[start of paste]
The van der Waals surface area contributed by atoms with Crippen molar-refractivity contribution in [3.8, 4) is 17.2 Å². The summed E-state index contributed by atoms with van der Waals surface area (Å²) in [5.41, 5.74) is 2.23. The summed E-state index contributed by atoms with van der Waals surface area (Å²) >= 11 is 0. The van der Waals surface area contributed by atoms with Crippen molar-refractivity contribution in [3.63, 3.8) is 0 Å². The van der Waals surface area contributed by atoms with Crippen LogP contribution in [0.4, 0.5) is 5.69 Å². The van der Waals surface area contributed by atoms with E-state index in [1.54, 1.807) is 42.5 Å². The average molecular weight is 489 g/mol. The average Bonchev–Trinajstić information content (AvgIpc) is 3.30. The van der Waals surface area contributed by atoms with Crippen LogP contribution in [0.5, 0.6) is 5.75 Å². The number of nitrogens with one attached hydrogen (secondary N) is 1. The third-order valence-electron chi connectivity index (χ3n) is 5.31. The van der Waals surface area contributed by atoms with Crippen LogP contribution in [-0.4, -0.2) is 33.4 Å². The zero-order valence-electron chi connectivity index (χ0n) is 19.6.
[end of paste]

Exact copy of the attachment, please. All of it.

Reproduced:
The van der Waals surface area contributed by atoms with Crippen molar-refractivity contribution in [3.8, 4) is 17.2 Å². The summed E-state index contributed by atoms with van der Waals surface area (Å²) in [5.41, 5.74) is 2.23. The summed E-state index contributed by atoms with van der Waals surface area (Å²) >= 11 is 0. The van der Waals surface area contributed by atoms with Crippen molar-refractivity contribution in [3.63, 3.8) is 0 Å². The van der Waals surface area contributed by atoms with Crippen LogP contribution in [0.4, 0.5) is 5.69 Å². The van der Waals surface area contributed by atoms with E-state index in [1.54, 1.807) is 42.5 Å². The average molecular weight is 489 g/mol. The average Bonchev–Trinajstić information content (AvgIpc) is 3.30. The van der Waals surface area contributed by atoms with Crippen LogP contribution in [0.5, 0.6) is 5.75 Å². The number of nitrogens with one attached hydrogen (secondary N) is 1. The third-order valence-electron chi connectivity index (χ3n) is 5.31. The van der Waals surface area contributed by atoms with Crippen LogP contribution in [-0.4, -0.2) is 33.4 Å². The zero-order valence-electron chi connectivity index (χ0n) is 19.6.